Pattern drafting is something I have enjoyed playing around with since I was a teenager. Many, many months ago – right when we first got to California – I was sent a review copy of Nicole Smith’s delightful pattern drafting book, Skirt a Day (This post may contain affiliate links which won’t change your price but will share some commission.) I read through the book and decided to try drafting a wrap skirt. I took measurements and cut out pattern pieces. Then the pattern pieces sat on my bedroom floor/sewing table (they were supposed to be on the table, but somehow they would drift down to the floor every few days. Little hands helping maybe? Then I took an old sheet and cut out all the pieces, which also sat on my sewing table for weeks. I would sew one seam, them it would be days before I would get the next seam done. But, finally, the skirt is finished – and, miraculously, it no longer makes Anna cry (see the instagram story here). Hooray!!!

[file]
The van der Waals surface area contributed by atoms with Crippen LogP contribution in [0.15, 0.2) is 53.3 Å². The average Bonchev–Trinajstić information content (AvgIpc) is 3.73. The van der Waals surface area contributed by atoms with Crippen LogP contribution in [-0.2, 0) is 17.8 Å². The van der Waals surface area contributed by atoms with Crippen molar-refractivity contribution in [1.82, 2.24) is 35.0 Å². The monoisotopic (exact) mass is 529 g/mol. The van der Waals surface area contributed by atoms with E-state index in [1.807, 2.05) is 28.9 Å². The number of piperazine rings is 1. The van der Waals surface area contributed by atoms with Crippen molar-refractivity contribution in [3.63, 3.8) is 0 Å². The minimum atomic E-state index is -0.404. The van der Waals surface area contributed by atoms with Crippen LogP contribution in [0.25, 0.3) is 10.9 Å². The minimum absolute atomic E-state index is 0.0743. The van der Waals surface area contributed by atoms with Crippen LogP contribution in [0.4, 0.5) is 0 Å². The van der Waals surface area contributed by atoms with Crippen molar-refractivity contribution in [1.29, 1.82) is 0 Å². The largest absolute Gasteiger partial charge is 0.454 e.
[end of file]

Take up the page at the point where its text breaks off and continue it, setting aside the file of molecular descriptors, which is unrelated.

I am incapable of following a pattern – or even pattern drafting instructions – perfectly. I like to cut corners, and that’s what I did here. Sometimes I regret the corner cutting, but for this project it worked fine. I serged the edges of all the pieces and then stitched them together – no hemming required. I also added a horizontal half pleat on one end of the skirt (left in the photo above), just because I liked the look better. My ruffles are less angled than those in the pattern, just because it’s easier to not angle ruffles and it’s a small miracle to sew a skirt with ruffles at all when you have small children “helping”. I also made the front panels a little wider to prevent the skirt blowing open or being ripped open by small hands, but I think I would like it more if I had added even more width to these front panels so that there was even more overlap. I want to make some way to “catch” the skirt if it starts to blow open – any suggestions? This makes a nice, cool skirt, perfect for the hot weather we are already seeing in California!
I really liked this book, and definitely recommend it if you want to give pattern drafting a try. The techniques are pretty basic, and you could get a better fit by following a more detail-oriented tutorial, but the simplicity of these patterns and designs makes the book approachable even if you have never tried pattern drafting before, and you will come out of the book understanding a lot more about how skirts are designed and made.
Have you ever tried pattern drafting?